Cherie Howie

Cherie Howie is a reporter for the Herald on Sunday.

Ticketing changes raise passengers' ire

Andy McCulloch always checks that he has been correctly charged. Photo / Michael Craig
Andy McCulloch always checks that he has been correctly charged. Photo / Michael Craig

Dozens of disgruntled commuters are complaining to Auckland Transport each week about its troubled transition to a city-wide integrated ticketing system.

There were 772 complaints to the council-controlled organisation about its $100 million AT Hop card system between June 1 and November 27. That's an average of almost 30 a week across the network, for which 156,000 cards were in circulation by November 27.

The rollout of an integrated public transport ticketing system in Auckland has been beset by botch-ups and delays. It began with an ugly battle between Auckland Transport and Snapper, a subsidiary of Wellington-based company Infratil, which negotiated an agreement to supply an early Hop card on some Auckland buses.

Snapper was dumped in August last year after it failed to integrate its technology with Thales, which had won the contract for the integrated ticketing system ahead of Snapper.

The AT Hop card was introduced on trains and ferries at the end of 2012 and most bus services now use the system. Bayes school buses are due to adopt it next month.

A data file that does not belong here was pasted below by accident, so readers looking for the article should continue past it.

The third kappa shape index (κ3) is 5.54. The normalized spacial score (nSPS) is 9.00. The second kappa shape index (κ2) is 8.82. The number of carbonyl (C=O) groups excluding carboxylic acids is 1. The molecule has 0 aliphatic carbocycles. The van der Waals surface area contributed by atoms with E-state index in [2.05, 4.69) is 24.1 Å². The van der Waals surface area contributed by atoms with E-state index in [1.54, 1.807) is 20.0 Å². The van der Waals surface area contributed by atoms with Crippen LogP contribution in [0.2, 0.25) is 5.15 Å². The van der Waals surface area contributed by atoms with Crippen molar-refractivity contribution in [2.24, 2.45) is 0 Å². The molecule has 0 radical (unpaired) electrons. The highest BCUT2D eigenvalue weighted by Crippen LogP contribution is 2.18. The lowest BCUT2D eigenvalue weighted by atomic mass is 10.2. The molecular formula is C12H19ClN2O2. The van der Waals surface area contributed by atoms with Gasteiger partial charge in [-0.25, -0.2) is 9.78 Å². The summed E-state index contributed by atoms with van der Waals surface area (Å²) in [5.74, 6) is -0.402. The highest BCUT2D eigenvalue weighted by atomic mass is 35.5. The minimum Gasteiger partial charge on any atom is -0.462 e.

Auckland Transport spokesman Mark Hannan said there were 1.5 million transactions in November alone.

"In the previous six months, Auckland Transport received 772 complaints, a rate of .00495 per activated card."

The rollout was progressing according to plan but Auckland Transport acknowledged customers may have experienced technical issues, which were "inevitable with a project of this scale and complexity", Hannan said. "We would like to thank our customers for their patience and support."

Hop card overcharging delays 'frustrating'

Andy McCulloch estimates he and his fiancee have been overcharged at least 25 times since AT Hop cards went live on Birkenhead Transport buses in July.

"I think the concept of [integrated ticketing] is awesome, it's just got to work," McCulloch said.

The pair should pay $4.05 for each journey to and from downtown Auckland, but have been overcharged up to $6.

Overcharged fares were eventually repaid, but it was time consuming - the Beach Haven banker still has three reimbursements outstanding.

"I check it all the time now, it's pretty frustrating."

Auckland Transport spokesman Mark Hannan said there was an "intermittent technical issue" on Birkenhead Transport buses, and issues withinternet connections in Birkenhead in November.

- Herald on Sunday

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